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xMinds Logo - xMinds in teal and dark blue where the X looks like a person with an orange head; followed by the words Partnership for Extraordinary MindsImproving education for autistic students in Montgomery County, MD

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Our Achievements

See our past accomplishments in 2017-182018-19, 2019-20, 2020-21, and 2022-23.

2021–2022 xMinds Program Year Highlights

Priority 1: Deepening parent empowerment by providing families with information and resources

  • Presented nine online speaker events — on topics from how to get IEP services to how autistic individuals can expand their social lives — broadening the knowledge base and perspectives of parents, caregivers, and educators who support autistic students. 
  • Hosted 10 individual autistic presenters through our speaker series, including Julia Bascom, executive director of the Autistic Self Advocacy Network, as part of our continued emphasis on centering autistic voices, so that we can learn from the real experts!
  • Hosted an in-person IEP clinic, which offered families the opportunity to have a free 20-minute individual consultation with an educational advocate.
  • Prepared families for the shift back to in-person learning by offering presentations on compensatory education and a trauma-informed approach to re-entry to school.
  • Provided individual guidance to over 80 families who requested assistance advocating for appropriate special education services, with help from our volunteer Special Education Advocacy Team.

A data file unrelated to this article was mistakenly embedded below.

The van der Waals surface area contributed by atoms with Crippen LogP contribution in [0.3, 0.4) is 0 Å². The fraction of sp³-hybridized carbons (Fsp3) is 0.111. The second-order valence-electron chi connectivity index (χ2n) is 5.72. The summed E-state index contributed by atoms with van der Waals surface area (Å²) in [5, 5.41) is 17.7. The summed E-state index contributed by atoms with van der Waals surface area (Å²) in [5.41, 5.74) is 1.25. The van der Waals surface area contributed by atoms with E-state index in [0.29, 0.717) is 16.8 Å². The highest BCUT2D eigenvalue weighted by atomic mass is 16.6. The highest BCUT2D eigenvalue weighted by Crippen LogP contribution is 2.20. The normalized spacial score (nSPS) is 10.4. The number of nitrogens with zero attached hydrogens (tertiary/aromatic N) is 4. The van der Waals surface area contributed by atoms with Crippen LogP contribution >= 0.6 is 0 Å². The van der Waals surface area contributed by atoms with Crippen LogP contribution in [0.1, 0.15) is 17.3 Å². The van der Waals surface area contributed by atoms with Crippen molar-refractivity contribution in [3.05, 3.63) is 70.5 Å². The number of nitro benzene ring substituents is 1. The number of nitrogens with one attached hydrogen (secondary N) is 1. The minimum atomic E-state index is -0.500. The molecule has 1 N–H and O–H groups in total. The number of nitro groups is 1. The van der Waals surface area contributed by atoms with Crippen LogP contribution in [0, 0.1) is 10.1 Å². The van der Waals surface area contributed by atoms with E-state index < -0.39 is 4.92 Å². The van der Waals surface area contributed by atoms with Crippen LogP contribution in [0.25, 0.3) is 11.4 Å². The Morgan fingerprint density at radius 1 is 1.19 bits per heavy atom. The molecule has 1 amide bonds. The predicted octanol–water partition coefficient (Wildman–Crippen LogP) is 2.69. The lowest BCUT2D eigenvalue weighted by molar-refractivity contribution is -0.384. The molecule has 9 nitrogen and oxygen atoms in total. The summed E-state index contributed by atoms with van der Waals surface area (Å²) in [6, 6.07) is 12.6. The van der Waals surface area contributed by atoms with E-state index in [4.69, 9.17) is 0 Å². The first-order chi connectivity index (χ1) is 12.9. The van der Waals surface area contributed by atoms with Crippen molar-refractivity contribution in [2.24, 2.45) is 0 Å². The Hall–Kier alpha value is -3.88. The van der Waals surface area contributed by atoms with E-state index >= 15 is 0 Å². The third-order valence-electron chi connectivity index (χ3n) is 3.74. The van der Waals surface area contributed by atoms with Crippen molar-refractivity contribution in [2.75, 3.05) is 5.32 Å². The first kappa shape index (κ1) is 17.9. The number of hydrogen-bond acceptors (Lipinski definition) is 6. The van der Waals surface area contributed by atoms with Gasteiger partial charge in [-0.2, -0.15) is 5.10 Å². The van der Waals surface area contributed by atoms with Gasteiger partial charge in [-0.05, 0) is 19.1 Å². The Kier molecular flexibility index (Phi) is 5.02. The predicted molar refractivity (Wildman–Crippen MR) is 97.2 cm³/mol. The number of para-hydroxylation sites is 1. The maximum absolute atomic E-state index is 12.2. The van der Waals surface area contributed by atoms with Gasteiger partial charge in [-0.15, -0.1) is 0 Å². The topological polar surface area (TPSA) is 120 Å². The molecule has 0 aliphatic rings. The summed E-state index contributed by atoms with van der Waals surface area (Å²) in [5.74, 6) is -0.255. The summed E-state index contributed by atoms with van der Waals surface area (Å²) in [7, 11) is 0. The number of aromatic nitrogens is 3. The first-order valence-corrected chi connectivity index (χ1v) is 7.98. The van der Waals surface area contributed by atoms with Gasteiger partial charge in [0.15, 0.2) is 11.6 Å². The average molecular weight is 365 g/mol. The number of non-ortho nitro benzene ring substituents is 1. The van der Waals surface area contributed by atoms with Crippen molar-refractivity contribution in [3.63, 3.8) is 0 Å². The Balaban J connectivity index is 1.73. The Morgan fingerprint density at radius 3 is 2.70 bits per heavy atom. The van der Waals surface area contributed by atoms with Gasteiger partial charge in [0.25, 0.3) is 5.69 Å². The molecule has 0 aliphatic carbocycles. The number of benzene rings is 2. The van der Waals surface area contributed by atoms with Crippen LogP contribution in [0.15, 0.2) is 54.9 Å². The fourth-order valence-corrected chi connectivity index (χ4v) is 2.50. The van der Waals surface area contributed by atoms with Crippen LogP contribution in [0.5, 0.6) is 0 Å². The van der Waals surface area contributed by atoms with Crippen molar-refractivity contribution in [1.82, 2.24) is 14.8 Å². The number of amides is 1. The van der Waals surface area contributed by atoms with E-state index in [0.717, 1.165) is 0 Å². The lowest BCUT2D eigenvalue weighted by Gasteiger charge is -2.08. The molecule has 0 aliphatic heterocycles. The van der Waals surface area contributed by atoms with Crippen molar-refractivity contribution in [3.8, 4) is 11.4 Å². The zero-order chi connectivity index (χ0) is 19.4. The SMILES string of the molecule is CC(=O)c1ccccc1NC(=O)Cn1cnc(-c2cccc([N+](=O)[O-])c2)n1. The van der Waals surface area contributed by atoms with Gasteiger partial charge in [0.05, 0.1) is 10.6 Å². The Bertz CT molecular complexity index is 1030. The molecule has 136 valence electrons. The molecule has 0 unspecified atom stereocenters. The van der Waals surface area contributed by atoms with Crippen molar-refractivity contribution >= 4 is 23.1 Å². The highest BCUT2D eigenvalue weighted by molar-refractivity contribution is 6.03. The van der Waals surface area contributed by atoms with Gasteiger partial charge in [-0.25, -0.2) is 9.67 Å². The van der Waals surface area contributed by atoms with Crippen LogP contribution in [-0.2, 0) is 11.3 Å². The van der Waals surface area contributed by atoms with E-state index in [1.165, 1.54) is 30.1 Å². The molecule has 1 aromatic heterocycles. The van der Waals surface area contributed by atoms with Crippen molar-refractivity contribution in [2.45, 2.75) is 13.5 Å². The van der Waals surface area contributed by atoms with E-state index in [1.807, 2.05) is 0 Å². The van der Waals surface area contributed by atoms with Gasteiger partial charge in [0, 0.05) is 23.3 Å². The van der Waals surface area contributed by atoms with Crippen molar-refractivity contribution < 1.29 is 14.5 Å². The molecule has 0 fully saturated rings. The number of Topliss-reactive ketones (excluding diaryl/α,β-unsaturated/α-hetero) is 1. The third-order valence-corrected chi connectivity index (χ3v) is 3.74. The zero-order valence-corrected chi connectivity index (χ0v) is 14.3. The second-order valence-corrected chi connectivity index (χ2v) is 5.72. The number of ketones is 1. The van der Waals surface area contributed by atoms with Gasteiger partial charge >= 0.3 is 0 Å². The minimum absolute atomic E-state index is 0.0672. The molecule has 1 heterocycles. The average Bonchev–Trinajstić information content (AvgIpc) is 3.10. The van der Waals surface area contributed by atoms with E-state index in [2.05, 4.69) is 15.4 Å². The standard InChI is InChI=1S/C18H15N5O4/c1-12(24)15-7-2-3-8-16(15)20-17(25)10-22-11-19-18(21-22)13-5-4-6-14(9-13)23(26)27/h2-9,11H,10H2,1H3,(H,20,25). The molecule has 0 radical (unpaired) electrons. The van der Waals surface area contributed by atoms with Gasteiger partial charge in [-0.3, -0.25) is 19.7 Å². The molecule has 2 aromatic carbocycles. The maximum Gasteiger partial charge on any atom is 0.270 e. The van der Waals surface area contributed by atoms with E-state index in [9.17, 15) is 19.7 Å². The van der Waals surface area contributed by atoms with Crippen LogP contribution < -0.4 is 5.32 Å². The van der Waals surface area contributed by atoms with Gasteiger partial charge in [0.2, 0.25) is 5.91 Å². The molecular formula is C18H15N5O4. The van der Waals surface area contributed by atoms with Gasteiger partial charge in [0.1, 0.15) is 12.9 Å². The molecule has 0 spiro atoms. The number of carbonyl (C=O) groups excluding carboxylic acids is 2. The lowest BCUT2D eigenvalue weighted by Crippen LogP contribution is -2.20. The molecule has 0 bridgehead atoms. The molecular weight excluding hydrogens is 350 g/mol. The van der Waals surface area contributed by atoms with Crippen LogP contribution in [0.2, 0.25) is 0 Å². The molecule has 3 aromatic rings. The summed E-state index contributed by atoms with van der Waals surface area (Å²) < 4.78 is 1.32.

• Partnered with local special education advocates to provide free special education advocacy for three autistic children who are in foster care or represented by Legal Aid.
  • Developed an online guide to homeschooling for MoCo families with autistic kids, featuring information on how to get started, where to find local in-person classes and co-ops, the various homeschooling styles, who to contact for help, and more.
  • Updated and expanded our resources about MCPS preschool placements and the IEP process for children ages 3–5.

Priority 2: Increasing and diversifying xMinds’ reach 

  • Continued to offer all xMinds programming for free, including speaker events, advocacy assistance, and online resources.
  • Expanded our efforts to reach Spanish-speaking parents of autistic students by publishing a Spanish version of the monthly xMindsWire online newsletter, creating a Recursos en Español webpage with information and resources for Spanish-speakers, launching a Spanish-speaking WhatsApp group “xMinds en Español,” and hosting a virtual monthly discussion group for Spanish-speaking parents. We also continued to provide a Spanish interpreter at all our speaker events and make a Spanish recording available afterward on our YouTube Channel.
  • Strengthened our outreach to members of the BIPOC (Black, Indigenous, and People of Color) community who have autistic children by launching the monthly, online People of the Global Majority Discussion Group, updating the BIPOC resources webpage, and hosting special BIPOC Outreach Committee events, including a splash park meetup and a virtual back-to-school get-together.
  • Featured a presentation on Gender Diversity and Autism, focusing on how parents and educators can best understand and support autistic children who may be gender divergent.
  • Extended xMinds’ outreach to include preschool families, launching the Preschool and Elementary Parent Outreach Committee, creating a virtual parent discussion group for families with preschoolers and elementary school kids, and organizing monthly playground meetups for parents of young autistic children to connect in person.
  • Featured four nonspeaking autistic self-advocates as presenters in our speakers series (October ‘22 and March ‘22) and presented a screening of a documentary about a non-speaker, demonstrating to parents and educators the value of listening to the non-speakers who comprise an estimated one-third of the autistic population.